Gross official foreign exchange reserves decreased to USD 1.6 billion in 2018 from an annual average of USD 2.5 billion from 2015 to 2017[4]. During this period, the ZMW depreciated by -9.0% in 2018 to ZMW 10.5 per USD (2017: 8.2%)[5]. Imports have grown in spite of the depreciation in the currency because the depreciation had slowed down after more significant depreciation in 2015 and 2016. The ZMW depreciated by an annual average of -22.5% in 2015 and 2016 from ZMW 6.2 per USD in 2014 to ZMW 10.3 per USD in 2016[6]. As a result, the balance of services trade deteriorated to a deficit of -USD 731.0 million in 2018 from a deficit averaging -USD 556.0 million[7]. Gross official reserves are projected to decrease to USD 1.3 billion in 2019, which is equivalent to 1.6 months’ import cover[8]. In the forward-looking medium-term from 2020 to 2024, gross official reserves are projected to decrease further to an annual average of USD 651.8 billion (approx. 0.8 months’ import cover)[9]. The strong export growth has had a short-term impact on Zambia’s current account balance but in the forward-looking medium-term the current account balance is projected to return to its persistent current account deficit.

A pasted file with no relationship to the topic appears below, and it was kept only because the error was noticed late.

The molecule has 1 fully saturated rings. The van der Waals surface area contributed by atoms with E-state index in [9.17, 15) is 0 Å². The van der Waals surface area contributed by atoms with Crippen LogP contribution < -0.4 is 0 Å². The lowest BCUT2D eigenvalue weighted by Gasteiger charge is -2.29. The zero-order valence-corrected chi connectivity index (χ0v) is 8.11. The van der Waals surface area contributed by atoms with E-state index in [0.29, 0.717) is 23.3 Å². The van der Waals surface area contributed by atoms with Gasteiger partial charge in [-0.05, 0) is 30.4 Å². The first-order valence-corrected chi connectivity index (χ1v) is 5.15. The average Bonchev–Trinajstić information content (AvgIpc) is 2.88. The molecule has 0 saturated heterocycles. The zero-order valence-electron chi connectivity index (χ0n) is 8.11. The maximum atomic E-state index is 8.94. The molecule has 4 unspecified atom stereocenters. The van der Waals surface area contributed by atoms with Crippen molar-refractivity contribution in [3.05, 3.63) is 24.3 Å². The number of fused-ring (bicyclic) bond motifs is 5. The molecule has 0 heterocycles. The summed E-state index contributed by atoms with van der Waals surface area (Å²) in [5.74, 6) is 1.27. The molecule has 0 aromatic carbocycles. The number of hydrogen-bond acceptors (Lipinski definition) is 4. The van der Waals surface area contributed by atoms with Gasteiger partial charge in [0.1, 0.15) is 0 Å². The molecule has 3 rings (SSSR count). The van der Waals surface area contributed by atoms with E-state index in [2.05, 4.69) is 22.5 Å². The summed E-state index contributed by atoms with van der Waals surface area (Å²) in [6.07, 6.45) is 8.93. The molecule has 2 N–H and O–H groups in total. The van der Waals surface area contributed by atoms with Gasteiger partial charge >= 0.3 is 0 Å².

Zambia’s current account balance deteriorated to a deficit of -USD 708.0 million in 2018, from a deficit averaging -USD 650.3 million from 2015 to 2017[10]. Apart from the growth in merchandise imports, which deteriorated the current account balance, the balance of services trade and net income has deteriorated which also deteriorated the current account balance. The current account balance is projected to deteriorate further to a deficit of -USD 851.0 million (approx. -3.6% of GDP) in 2019[11]. In the forward-looking medium-term from 2020 to 2022, the current account balance is projected to improve to annual average deficit of -USD 628.6 million (approx. -2.7% of GDP)[12].

 

Figure 3: Current Account Balance in Zambia (2016-2024)

Current Account Balance in Zambia (2016-2024)

Source: IMF 2019, Zambia 2019 Article IV Report. Note: (*) Figures from 2019 onwards are projections from the IMF, 2019.

 

However, Zambia is still heavily dependent on copper trade which means export earnings are vulnerable and have been affected by commodity price volatility and the general decline in commodity prices since 2014. For example, copper prices declined by an annual average of -12.6% from USD 6863.4 per MT in 2014 to USD 4867.9 per MT in 2016, before recovering to USD 6169.9 per MT in 2017[13]. Copper contributed 69.9% of Zambia’s total export earnings in 2018 which has increased from the average of 67.2% from 2015 to 2017 (2014: 67.1% of exports)[14]. In spite of this concentration of exports, Zambia is highly integrated in terms of regional trade with neighbouring countries in COMESA and SADC.